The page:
FAT CITY
1972, Sony Repertory, 100 min, USA, Dir: John Huston

John Huston, his versatility truly liberated by an evolving New Hollywood cinema, directed this gritty, slice-of-life adaptation of Leonard Gardner’s novel about two boxers, one naïve neophyte (Jeff Bridges), and one on his way down (a brilliant Stacy Keach) with his perpetually drunken mate (the great Susan Tyrell). The faithful evocation of street life in northern California Stockton, its working class heroes and skid row flophouses, where dreams and hopes get crushed out like cigarette butts, is priceless.


THE MALTESE FALCON (1941)
1941, Warner Bros., 101 min, USA, Dir: John Huston

Based on Dashiell Hammett’s novel, this classic mystery gives life to Sam Spade (Humphrey Bogart) and a masterfully drawn group of characters involved in a dangerous and double-crossing hunt for a bejeweled golden falcon statue. The first-rate cast includes Mary Astor, Gladys George, Peter Lorre, Sydney Greenstreet and Huston’s father, Walter.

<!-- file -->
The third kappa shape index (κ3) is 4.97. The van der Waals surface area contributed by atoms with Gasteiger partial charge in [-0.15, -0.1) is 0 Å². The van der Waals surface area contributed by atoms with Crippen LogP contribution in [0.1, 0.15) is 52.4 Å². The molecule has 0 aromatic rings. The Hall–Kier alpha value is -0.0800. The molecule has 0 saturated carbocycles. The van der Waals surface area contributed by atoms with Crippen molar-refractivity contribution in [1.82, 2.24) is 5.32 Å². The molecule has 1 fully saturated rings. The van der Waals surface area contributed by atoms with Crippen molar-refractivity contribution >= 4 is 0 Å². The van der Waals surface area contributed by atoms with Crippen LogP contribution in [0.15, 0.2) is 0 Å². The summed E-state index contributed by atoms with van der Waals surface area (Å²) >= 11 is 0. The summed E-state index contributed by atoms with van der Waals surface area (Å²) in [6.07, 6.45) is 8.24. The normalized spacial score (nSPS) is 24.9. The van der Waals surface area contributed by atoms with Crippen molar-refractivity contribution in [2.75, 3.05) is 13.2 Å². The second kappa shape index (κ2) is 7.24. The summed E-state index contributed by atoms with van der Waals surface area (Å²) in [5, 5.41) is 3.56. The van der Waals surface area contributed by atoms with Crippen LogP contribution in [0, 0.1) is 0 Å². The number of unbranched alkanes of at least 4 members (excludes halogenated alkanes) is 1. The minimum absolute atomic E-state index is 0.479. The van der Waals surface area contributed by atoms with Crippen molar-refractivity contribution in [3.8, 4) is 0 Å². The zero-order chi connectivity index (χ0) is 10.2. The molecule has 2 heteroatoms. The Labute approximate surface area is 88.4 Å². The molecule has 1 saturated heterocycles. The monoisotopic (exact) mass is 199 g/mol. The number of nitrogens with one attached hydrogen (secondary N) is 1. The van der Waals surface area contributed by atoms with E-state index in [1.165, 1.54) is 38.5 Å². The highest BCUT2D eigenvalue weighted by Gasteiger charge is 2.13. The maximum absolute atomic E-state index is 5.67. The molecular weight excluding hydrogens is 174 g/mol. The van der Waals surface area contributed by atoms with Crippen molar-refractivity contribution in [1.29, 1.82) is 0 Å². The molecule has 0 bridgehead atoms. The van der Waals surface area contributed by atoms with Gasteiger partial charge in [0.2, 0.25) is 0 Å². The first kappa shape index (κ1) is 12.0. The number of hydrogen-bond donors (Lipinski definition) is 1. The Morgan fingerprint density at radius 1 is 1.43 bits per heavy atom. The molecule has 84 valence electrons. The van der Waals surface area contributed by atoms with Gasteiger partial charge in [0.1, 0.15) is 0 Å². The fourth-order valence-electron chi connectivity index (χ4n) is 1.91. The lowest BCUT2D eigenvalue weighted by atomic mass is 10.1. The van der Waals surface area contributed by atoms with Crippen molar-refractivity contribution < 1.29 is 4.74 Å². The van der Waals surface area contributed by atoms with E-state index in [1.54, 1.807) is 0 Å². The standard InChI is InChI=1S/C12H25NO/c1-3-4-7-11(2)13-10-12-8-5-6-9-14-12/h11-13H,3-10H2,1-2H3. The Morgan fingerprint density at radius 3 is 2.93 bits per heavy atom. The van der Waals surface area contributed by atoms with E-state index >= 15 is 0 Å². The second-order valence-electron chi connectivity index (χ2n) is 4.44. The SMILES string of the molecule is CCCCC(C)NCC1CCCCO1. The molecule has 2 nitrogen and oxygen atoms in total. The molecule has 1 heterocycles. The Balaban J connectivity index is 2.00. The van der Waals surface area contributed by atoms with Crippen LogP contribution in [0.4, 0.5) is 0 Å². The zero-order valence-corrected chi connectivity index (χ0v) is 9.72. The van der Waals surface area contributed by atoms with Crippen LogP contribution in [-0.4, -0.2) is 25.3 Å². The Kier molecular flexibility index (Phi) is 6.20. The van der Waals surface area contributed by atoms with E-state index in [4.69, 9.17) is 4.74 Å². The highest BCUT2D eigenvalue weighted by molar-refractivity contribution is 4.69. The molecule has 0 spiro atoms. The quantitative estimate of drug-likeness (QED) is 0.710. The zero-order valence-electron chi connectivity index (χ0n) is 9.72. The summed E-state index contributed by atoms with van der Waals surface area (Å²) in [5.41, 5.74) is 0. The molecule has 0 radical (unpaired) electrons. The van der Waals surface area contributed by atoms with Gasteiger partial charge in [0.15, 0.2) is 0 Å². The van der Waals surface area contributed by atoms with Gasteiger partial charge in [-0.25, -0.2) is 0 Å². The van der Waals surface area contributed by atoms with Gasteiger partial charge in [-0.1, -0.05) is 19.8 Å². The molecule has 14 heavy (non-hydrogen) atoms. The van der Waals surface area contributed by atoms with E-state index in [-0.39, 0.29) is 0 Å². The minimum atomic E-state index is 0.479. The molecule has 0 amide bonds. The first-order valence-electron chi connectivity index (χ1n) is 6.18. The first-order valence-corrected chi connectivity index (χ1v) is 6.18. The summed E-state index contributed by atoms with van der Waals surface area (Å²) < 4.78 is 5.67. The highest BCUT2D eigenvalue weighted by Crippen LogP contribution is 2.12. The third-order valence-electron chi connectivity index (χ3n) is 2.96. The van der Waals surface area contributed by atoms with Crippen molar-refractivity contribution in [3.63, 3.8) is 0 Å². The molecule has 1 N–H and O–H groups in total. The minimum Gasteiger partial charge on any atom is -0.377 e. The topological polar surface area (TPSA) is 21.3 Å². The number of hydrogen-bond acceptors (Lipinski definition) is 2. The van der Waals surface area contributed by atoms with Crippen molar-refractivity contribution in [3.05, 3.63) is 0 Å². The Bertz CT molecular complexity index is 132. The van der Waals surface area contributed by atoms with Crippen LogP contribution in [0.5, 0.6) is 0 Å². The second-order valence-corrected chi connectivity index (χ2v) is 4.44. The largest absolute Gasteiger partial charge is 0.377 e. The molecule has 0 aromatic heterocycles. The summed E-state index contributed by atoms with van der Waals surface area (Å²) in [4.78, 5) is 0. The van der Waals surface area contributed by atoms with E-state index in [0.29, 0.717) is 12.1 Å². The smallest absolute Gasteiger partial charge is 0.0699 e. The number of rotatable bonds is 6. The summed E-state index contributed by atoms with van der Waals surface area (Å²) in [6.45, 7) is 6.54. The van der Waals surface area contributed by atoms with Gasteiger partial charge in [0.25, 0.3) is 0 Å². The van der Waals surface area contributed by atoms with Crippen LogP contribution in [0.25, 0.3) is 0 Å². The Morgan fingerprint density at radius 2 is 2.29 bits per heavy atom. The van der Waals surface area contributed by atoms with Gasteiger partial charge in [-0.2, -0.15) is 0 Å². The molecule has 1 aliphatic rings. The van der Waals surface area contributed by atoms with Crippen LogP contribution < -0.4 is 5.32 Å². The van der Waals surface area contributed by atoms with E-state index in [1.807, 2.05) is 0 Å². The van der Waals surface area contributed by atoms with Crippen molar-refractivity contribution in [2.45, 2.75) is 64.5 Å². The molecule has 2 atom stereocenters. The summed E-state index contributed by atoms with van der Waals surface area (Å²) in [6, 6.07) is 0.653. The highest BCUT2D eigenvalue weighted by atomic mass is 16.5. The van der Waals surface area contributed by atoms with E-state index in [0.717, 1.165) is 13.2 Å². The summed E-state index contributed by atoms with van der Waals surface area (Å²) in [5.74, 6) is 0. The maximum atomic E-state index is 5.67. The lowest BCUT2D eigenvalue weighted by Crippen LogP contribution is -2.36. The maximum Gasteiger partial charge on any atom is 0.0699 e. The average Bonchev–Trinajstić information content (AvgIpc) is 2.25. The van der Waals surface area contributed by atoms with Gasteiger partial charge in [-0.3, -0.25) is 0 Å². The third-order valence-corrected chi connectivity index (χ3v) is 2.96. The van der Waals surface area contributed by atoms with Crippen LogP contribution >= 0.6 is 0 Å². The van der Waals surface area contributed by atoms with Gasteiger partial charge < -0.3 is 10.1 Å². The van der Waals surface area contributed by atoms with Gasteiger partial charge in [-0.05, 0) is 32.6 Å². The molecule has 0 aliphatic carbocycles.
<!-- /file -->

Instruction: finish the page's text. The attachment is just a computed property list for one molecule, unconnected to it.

THE RED BADGE OF COURAGE
1951, Warner Bros., 69 min, USA, Dir: John Huston

Until the last decade, this was regarded as one of director John Huston’s lower-profile pictures, but with each passing year its stature and merits grow. A profoundly moving rendition of Stephen Crane’s classic novel of the Civil War, with an exceptional Audie Murphy as Henry Fleming, the young soldier wracked by self-doubt, and the offbeat Bill Mauldin (the most famous political/war cartoonist of the era) equally good as his friend. With Royal Dano, Arthur Hunnicutt.


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